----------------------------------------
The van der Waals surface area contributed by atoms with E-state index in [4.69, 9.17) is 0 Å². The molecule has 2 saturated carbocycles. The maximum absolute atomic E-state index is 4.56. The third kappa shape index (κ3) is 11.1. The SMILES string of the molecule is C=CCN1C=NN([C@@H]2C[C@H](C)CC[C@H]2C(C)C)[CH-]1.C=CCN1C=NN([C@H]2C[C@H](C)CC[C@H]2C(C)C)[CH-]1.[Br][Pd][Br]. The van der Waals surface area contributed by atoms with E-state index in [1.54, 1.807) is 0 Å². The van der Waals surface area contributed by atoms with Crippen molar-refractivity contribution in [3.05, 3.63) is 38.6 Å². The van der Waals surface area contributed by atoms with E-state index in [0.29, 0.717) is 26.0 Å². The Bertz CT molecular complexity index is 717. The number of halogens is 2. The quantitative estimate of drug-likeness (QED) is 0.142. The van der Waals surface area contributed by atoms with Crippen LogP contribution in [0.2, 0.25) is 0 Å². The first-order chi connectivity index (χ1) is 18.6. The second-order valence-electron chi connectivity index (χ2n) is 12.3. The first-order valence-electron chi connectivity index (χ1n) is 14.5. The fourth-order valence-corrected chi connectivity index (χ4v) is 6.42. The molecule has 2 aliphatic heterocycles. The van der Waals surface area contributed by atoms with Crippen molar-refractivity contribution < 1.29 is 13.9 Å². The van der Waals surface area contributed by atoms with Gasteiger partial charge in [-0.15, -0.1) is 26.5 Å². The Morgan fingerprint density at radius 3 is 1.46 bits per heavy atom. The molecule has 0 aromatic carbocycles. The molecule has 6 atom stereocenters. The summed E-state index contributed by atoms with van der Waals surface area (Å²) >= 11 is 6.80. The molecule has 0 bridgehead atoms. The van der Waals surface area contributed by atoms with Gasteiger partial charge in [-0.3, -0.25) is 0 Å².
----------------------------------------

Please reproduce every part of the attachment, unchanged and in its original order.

The van der Waals surface area contributed by atoms with E-state index in [4.69, 9.17) is 0 Å². The molecule has 2 saturated carbocycles. The maximum absolute atomic E-state index is 4.56. The third kappa shape index (κ3) is 11.1. The SMILES string of the molecule is C=CCN1C=NN([C@@H]2C[C@H](C)CC[C@H]2C(C)C)[CH-]1.C=CCN1C=NN([C@H]2C[C@H](C)CC[C@H]2C(C)C)[CH-]1.[Br][Pd][Br]. The van der Waals surface area contributed by atoms with E-state index in [1.54, 1.807) is 0 Å². The van der Waals surface area contributed by atoms with Crippen molar-refractivity contribution in [3.05, 3.63) is 38.6 Å². The van der Waals surface area contributed by atoms with E-state index in [0.29, 0.717) is 26.0 Å². The Bertz CT molecular complexity index is 717. The number of halogens is 2. The quantitative estimate of drug-likeness (QED) is 0.142. The van der Waals surface area contributed by atoms with Crippen LogP contribution in [0.2, 0.25) is 0 Å². The first-order chi connectivity index (χ1) is 18.6. The second-order valence-electron chi connectivity index (χ2n) is 12.3. The first-order valence-electron chi connectivity index (χ1n) is 14.5. The fourth-order valence-corrected chi connectivity index (χ4v) is 6.42. The molecule has 2 aliphatic heterocycles. The van der Waals surface area contributed by atoms with Crippen molar-refractivity contribution < 1.29 is 13.9 Å². The van der Waals surface area contributed by atoms with Gasteiger partial charge in [-0.15, -0.1) is 26.5 Å². The Morgan fingerprint density at radius 3 is 1.46 bits per heavy atom. The molecule has 0 aromatic carbocycles. The molecule has 6 atom stereocenters. The summed E-state index contributed by atoms with van der Waals surface area (Å²) >= 11 is 6.80. The molecule has 0 bridgehead atoms. The van der Waals surface area contributed by atoms with Gasteiger partial charge in [-0.3, -0.25) is 0 Å².